How to Become a Zoologist: Career Path Guide
If you want to become a zoologist, you’re in luck; below we've outlined what you'll need to get started in your career as a zoologist in the United States or Canada.
We've also included helpful information for a zoologist career, such as job description, job duties, salary expectations, a list of possible employers and much more!
Education Needed to Become a Zoologist
To become a zoologist, you need to begin by earning a Bachelor of Science degree in zoology or a closely related field such as environmental science or biology.
Completing undergraduate coursework in wildlife biology, conservation biology, ecology, zoology, chemistry and mathematics is a great way to build an educational foundation for your prospective career as a zoologist.
Depending on where your career ambitions and interests lie, you will likely need a graduate degree in zoology or biology to become a zoologist.
Depending on the requirements of the employer, a Master’s degree in zoology is typically sufficient for many applied research positions.
To become a zoologist who works in research and university teaching positions a Ph.D. in Zoology is needed. Zoologists must also complete continuing education throughout their careers in order to keep their skills current stay up to date with advancements in the field.
Zoologist Job Description
Zoologists observe animals in their natural habitats and in laboratories in order to study animal life. They must study the origin and development of animal species as well as their habitats and behaviors. Zoologists also study how animal traits are passed from one generation to the next.
Zoologist Job Duties
• Study the life functions and behavior of single animals and groups of animals
• Dissect and examine animal specimens
• Prepare slides in order to observe disease tissue and chemical reactions under light or electron microscopes
• Keep laboratory animals such as guinea pigs, fruit flies and mice
• Study mating practices, aggression, life histories and group behavior of animals
• May test the effects of drugs on animals
• Direct the work activities of biological technicians
How to Make Zoologist Career Preparations in High School
Coursework: Taking courses in math, biology, physics and chemistry is a great way to get a head start on becoming a zoologist. These courses will give you a solid understanding of the scientific principles at work in zoology and other areas of biology.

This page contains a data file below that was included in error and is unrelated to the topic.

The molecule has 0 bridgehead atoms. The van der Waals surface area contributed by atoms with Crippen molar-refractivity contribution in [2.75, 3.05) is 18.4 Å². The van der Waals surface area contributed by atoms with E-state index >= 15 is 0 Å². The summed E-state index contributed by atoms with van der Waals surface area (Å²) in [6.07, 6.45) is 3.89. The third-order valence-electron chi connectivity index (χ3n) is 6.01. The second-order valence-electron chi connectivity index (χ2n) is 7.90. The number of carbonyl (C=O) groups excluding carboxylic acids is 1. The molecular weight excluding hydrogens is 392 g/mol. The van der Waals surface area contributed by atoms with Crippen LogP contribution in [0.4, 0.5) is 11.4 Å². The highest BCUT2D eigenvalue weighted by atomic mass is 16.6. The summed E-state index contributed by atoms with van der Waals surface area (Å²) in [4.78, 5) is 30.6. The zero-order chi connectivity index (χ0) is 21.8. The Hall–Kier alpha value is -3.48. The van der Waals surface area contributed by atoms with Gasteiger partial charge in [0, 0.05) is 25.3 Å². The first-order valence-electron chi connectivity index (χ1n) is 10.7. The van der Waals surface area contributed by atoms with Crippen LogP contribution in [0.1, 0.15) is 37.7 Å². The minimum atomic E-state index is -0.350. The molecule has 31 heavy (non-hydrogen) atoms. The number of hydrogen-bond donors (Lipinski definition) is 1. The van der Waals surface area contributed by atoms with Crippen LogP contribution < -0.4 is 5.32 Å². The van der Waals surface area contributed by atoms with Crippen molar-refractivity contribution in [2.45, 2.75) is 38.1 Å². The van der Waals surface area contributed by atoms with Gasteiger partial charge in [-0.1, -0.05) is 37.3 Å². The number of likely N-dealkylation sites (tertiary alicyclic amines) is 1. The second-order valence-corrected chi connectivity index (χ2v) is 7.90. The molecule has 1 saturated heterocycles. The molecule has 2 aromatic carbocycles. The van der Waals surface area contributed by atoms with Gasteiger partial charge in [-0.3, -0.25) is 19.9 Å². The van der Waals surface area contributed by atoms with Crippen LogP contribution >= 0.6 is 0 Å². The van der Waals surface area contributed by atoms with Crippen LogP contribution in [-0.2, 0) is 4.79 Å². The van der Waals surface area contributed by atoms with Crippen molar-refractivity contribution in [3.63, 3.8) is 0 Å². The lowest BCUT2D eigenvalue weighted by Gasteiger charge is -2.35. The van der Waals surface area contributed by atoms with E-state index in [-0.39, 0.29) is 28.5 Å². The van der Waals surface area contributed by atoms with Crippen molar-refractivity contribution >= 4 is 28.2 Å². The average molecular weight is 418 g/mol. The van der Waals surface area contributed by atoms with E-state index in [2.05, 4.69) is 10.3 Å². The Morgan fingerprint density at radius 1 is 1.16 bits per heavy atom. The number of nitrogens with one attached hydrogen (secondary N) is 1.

Learn what zoologists do: Speaking with zoologists and related scientists can give you a great idea of what it’s like to become a zoologist. You can also speak with professionals in related occupations, such as veterinarians, zookeepers and naturalists in order to gain an idea of what other careers related to zoologist are like.
Choose a university or college to attend: Deciding where to go to college and what to study is a daunting and thorough task. Make it a little easier on yourself by talking to your school’s guidance counselor. They will be able to help you find schools that suit your professional ambitions and interests, as well as provide you with tips on which programs will be of interest to you.
Tip for Success: Speaking with your school’s guidance counselor will also provide with confidence in knowing you have support!
Where Do Zoologists Work?
Zoologists don't just work as research scientists; there are a number of organizations within commerce and industry that can utilize the skills, knowledge and competencies of zoologists. The following is a list of employers that typically hire zoologists:
• Federal, provincial/state, and municipal government departments
• Colleges and universities (in teaching and/or research capacities)
• Private research firms
• Environmental consulting firms
• Other industries, for example pharmaceutical research, agriculture and food production
• Biotechnology companies
• Zoos and wildlife centers
• Not-for-profit and non-governmental organizations
• Self-employed (as a consultant)
Find Job Postings for Zoologists
Getting Zoologist Work Experience as a Student